Although Rafi didn’t turn 4 until November, he’s considered to be part of the 4-year-old cohort in this country because the cutoff follows the calendar year instead of the school year as it does in most states in America. I’ll be signing him up for kindergarten in a few days when registration opens. (OMG, I’m signing my baby up for kindergarten!)
They’re doing kindergarten readiness activities in Rafi’s gan, like writing letters. Even two months ago I would have scoffed at the idea of Rafi writing letters. But all of a sudden, he’s into writing and has the motor skills for it. For his birthday, my in-laws got him workbooks to practice writing letters and numbers, which I thought would be too hard for him, but he breezed through them in a matter of days and then did them over again a few times just for good measure.
A few weeks ago, I started making “coloring books” by drawing simple designs with a sharpie, and ever since, it’s been Rafi’s favorite drawing and tracing tool.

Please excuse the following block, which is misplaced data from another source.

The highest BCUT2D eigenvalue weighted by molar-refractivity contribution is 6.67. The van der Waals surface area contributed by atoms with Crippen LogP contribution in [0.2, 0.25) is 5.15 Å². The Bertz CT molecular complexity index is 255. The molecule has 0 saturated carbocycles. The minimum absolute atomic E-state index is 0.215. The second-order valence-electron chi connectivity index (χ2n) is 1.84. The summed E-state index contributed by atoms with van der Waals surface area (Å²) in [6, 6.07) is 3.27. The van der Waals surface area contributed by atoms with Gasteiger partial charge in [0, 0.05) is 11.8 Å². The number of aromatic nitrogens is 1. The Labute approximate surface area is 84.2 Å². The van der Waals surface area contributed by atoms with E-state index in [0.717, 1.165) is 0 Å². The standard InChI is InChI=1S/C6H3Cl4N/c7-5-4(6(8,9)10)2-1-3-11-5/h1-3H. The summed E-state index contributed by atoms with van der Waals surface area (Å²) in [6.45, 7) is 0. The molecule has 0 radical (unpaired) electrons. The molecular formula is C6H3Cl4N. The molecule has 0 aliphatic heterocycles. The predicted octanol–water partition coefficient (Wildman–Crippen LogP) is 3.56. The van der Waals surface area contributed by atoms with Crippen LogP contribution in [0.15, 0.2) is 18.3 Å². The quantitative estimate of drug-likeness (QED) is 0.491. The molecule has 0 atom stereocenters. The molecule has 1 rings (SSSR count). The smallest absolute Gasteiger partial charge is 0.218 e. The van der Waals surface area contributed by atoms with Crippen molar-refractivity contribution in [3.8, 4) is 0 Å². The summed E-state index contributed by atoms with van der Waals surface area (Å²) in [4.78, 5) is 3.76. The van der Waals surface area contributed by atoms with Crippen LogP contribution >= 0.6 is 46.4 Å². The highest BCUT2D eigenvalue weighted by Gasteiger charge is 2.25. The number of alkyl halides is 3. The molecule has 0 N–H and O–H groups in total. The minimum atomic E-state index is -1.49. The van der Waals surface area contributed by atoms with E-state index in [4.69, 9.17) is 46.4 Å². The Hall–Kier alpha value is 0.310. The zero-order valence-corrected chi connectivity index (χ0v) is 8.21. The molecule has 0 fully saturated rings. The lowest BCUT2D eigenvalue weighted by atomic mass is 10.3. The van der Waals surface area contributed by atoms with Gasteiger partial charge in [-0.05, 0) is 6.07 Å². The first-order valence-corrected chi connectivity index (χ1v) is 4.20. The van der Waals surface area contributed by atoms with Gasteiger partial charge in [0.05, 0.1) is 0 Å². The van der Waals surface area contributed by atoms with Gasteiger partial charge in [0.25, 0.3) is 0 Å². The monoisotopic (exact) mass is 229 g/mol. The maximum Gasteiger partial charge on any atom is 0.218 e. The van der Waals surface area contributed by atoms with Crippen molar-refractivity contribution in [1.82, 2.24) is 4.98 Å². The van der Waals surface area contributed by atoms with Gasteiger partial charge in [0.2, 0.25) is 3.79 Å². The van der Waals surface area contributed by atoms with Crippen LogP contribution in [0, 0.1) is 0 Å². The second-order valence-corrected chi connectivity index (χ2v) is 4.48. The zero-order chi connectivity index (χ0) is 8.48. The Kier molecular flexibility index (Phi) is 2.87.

When all you have is a hammer, everything looks like a nail, right? Well, that’s our house with Rafi’s sharpie. Under supervision, his “nails” are limited to things made out of paper. We’ve had only a couple of accidents with the sheets and his clothes.
With the trusty sharpie, he traced the lines on his lego instructions. He traced the lines in his coloring books. He saw me labeling a box (with a sharpie, of course) and begged me to write dotted lines for him to trace. He filled six pages of my sketchbook with straight lines, curvy lines, zigzags, and squares. He put down lots of stickers, connected them all with lines, and called it his “homework.”
It’s pretty fun. He’s too young for me to press anything on him, so it’s great to just sit back, enjoy the ride, and try not to freak out about what the permanent marker might get on next. (Mostly, it just gets on Rafi’s hands.)